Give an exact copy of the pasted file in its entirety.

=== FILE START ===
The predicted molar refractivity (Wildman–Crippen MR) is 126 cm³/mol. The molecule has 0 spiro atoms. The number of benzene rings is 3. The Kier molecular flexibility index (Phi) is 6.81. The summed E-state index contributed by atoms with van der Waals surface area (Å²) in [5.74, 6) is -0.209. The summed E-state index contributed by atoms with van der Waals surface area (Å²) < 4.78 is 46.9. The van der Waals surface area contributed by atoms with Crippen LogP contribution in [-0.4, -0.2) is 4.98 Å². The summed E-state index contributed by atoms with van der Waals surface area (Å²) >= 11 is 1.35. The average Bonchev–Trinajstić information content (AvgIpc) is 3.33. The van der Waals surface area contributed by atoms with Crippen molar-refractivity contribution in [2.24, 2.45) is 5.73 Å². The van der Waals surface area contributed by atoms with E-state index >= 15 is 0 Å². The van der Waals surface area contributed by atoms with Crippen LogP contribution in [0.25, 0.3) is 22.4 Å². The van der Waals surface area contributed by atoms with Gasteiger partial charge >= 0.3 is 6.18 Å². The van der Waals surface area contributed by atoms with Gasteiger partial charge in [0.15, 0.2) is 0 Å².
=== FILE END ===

The predicted molar refractivity (Wildman–Crippen MR) is 126 cm³/mol. The molecule has 0 spiro atoms. The number of benzene rings is 3. The Kier molecular flexibility index (Phi) is 6.81. The summed E-state index contributed by atoms with van der Waals surface area (Å²) in [5.74, 6) is -0.209. The summed E-state index contributed by atoms with van der Waals surface area (Å²) < 4.78 is 46.9. The van der Waals surface area contributed by atoms with Crippen LogP contribution in [-0.4, -0.2) is 4.98 Å². The summed E-state index contributed by atoms with van der Waals surface area (Å²) >= 11 is 1.35. The average Bonchev–Trinajstić information content (AvgIpc) is 3.33. The van der Waals surface area contributed by atoms with Crippen molar-refractivity contribution in [2.24, 2.45) is 5.73 Å². The van der Waals surface area contributed by atoms with E-state index >= 15 is 0 Å². The van der Waals surface area contributed by atoms with Crippen LogP contribution in [0.25, 0.3) is 22.4 Å². The van der Waals surface area contributed by atoms with Gasteiger partial charge >= 0.3 is 6.18 Å². The van der Waals surface area contributed by atoms with Gasteiger partial charge in [0.15, 0.2) is 0 Å².